US FDA panel weighs antipsychotic drug use in kids

The Guardian

June 9, 2009
* Advisers weigh if 3 drugs should be approved for kids
* Makers say side effects acceptable in light of benefits
* Consumer groups say data inadequate (Adds company comments on advertising)
By Lisa Richwine
ADELPHI, Md., June 9 (Reuters) – Makers of three blockbuster antipsychotic drugs urged U.S. advisers on Tuesday to recommend approval of the medicines for children as young as 10 with schizophrenia or bipolar disorder.
Eli Lilly and Co’s Zyprexa, AstraZeneca’s Seroquel and Pfizer’s Geodon are sold for treating adults and already are given to youngsters. But winning Food and Drug Administration approval would allow the companies to promote them specifically for children and teens.
Wider approval could boost sales that now top a combined $10 billion annually.
FDA reviewers agreed the drugs seemed effective for younger patients but asked a panel of outside experts to consider risks of weight gain, sleepiness and other reactions. Consumer groups said too little is known about possible long-term problems.
Studies in children showed the types of complications were similar to the ones seen in adults, the manufacturers said.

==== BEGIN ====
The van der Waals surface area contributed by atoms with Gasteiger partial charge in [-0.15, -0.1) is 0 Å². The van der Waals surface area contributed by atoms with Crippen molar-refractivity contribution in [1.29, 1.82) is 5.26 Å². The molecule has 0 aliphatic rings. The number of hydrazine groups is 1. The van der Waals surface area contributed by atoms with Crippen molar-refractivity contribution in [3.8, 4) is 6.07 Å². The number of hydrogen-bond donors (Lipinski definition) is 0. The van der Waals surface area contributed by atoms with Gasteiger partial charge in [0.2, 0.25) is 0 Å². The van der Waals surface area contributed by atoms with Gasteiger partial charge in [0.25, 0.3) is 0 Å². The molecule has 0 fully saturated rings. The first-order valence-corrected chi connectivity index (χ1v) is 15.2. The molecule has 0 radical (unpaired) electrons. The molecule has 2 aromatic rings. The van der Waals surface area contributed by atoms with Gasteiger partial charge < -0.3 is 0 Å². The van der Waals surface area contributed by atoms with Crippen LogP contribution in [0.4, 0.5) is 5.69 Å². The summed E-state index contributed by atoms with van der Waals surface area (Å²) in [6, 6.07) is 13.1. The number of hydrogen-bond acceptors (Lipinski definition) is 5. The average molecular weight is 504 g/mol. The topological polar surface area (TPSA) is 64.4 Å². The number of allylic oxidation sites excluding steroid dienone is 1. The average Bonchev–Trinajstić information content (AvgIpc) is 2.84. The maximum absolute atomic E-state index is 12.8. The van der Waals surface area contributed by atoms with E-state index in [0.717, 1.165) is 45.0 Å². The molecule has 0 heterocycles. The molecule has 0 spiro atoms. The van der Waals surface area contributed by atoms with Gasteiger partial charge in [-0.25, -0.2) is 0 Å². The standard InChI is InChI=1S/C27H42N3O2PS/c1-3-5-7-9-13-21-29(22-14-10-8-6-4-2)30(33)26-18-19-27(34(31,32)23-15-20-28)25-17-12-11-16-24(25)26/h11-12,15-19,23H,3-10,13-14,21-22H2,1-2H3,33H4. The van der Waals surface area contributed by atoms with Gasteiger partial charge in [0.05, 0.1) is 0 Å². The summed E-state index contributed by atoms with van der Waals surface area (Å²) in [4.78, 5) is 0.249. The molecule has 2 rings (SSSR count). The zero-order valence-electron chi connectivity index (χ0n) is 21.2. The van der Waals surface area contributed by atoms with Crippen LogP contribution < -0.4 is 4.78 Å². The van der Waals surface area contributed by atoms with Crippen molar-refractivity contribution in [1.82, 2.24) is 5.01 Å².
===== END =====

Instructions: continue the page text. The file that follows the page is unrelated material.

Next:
The companies said the risks were acceptable given the benefits of treating symptoms of schizophrenia, which causes hallucinations and delusions, and bipolar disorder, which causes dramatic mood swings from manic episodes to depression.
The conditions are “extremely serious and debilitating diseases” that cause “substantial, chronic suffering” for patients and their families, said Ihor Rak, vice president for clinical neuroscience at AstraZeneca.
The FDA advisers were scheduled to vote Wednesday on whether the widely used medicines were effective and acceptably safe for various age groups. The agency will make the final decision but usually follows panel recommendations.
Zyprexa is Lilly’s top-selling drug with sales of $4.7 billion last year. Seroquel is the second-best-selling product for AstraZeneca with 2008 sales of $4.5 billion. Sales of Pfizer’s Geodon topped $1 billion in 2008.
Two similar drugs, Johnson & Johnson’s Risperdal and Bristol-Myers Squibb Co’s Abilify, are already cleared to treat youngsters with bipolar disorder or schizophrenia.
All of the drugs are atypical antipsychotics, a class that has drawn scrutiny for risks such as weight gain and increases in blood sugar, raising concerns they might lead to diabetes.

Author: Leslie Carol Botha

Author, publisher, radio talk show host and internationally recognized expert on women's hormone cycles. Social/political activist on Gardasil the HPV vaccine for adolescent girls. Co-author of "Understanding Your Mood, Mind and Hormone Cycle." Honorary advisory board member for the Foundation for the Study of Cycles and member of the Society for Menstrual Cycle Research.